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by CSO Contributor

Security Tightens Around Conventions; Government May Not Need a Court Order to Read E-mail; Combat Simulation More Than a Game in Florida; Irish Programmer Takes Microsoft Security Prize

Jul 06, 20043 mins
CSO and CISOData and Information Security

Security Tightens Around Conventions

Government officials are convinced that terrorists plan to strike during the political conventions in order to disrupt the election. According to a story in The New York Times, security in New York and Boston (sites of the Republican and Democration national conventions) will include everything from road closings to unpreceented use of bomb-sniffing dogs.

“These events will bring to bear more protective measures than any in history, and while many of these measures can be seen, others like weapons of mass detection equipment won’t be seen,” said Brian Roehrkasse, Homeland Security Department spokesman said.

In Boston, where the Democratic convention will be held July 26 to 29, thousands of commuters will need to find another way into the city or work from home as some major highways, bridges and tunnels will close.

In New York, where the Republicans will meet Aug. 30 to Sept. 2, the NYPD will use the sheer size of its force, 36,000 strong, to deter and detect a terrorist threat.

Full story.

Government May Not Need a Court Order to Read E-mail

A federal appeals court in Boston last week ruled that federal wiretap laws do not apply to e-mail messages if they are stored, even for only an instant, on the computers of Internet providers that process them which they commonly are. This decision has some privacy advocates steamed, according to a story in The New York Times. Says Marc Rotenberg, the executive director of the Electronic Privacy Information Center, “The court has eviscerated the protections that Congress established back in the 1980s.”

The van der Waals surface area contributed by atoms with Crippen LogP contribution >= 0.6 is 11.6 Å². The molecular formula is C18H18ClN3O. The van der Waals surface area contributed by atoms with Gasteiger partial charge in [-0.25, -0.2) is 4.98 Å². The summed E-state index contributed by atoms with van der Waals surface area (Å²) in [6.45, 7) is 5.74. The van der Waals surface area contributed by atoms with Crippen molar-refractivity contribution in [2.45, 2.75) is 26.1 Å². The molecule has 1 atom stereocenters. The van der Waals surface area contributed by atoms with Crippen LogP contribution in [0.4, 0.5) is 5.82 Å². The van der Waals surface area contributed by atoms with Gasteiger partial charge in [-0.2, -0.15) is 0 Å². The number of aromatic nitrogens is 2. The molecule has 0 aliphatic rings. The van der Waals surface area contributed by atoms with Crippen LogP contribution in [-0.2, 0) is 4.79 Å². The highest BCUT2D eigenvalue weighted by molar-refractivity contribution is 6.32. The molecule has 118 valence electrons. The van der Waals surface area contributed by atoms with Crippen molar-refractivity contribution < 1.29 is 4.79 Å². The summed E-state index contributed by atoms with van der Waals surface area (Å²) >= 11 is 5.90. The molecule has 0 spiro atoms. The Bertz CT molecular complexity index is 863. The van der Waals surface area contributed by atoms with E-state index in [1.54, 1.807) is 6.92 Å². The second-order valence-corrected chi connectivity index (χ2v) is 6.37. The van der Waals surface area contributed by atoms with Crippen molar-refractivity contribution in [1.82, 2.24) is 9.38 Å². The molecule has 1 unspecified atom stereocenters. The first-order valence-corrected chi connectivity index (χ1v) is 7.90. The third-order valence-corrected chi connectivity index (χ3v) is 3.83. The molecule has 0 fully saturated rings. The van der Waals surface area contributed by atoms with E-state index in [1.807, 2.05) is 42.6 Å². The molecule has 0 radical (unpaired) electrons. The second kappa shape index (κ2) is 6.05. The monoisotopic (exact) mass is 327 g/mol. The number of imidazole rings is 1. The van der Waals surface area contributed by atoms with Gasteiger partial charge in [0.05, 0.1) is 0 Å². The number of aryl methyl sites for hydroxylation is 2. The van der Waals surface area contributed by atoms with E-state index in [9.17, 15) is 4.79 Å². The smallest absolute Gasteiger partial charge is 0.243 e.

However, the practical effects of the decision are in dispute, according to the story. Because major Internet providers have policies against reading customer e-mails, the ruling would seem to have little effect on most users, according to the story. However, the ruling could undercut the argument of privacy advocates who claim that services like Google’s G-mail, which electronically scans the content of e-mail messages of its customers and serves up related advertising, violate wiretap laws.

Full story.

Combat Simulation More Than a Game in Florida

Programmers at a research park in Florida are making new, more complex computer combat simulation games and the Pentagon is buying. “There is not much today that we can’t simulate,” Martin Bushika, a program manager at a simulation training center at the Central Florida Research Park told the Boston Globe.

The defense sector has spurred job growth in Florida (the state has added 171,800 jobs from May 2003 to May 2004), according to the story. The covergence of the defense and entertainment industries has been a strong marriage in the post-9/11 economy, generating $61 billion in 2002 and growing by about 24 percent annually, acording to the story.

Full story.

Irish Programmer Takes Microsoft Security Prize

Eamon O’Tuathail, an Irish software developer, has won the $10,000 Microsoft Security Developer Championship. According to a story in The Register, more than 60,000 individuals took part in the online portion of contest. Of this group, finalists were invited to the TechEd conference in Amsterdam to go head-to-head, quiz-show style.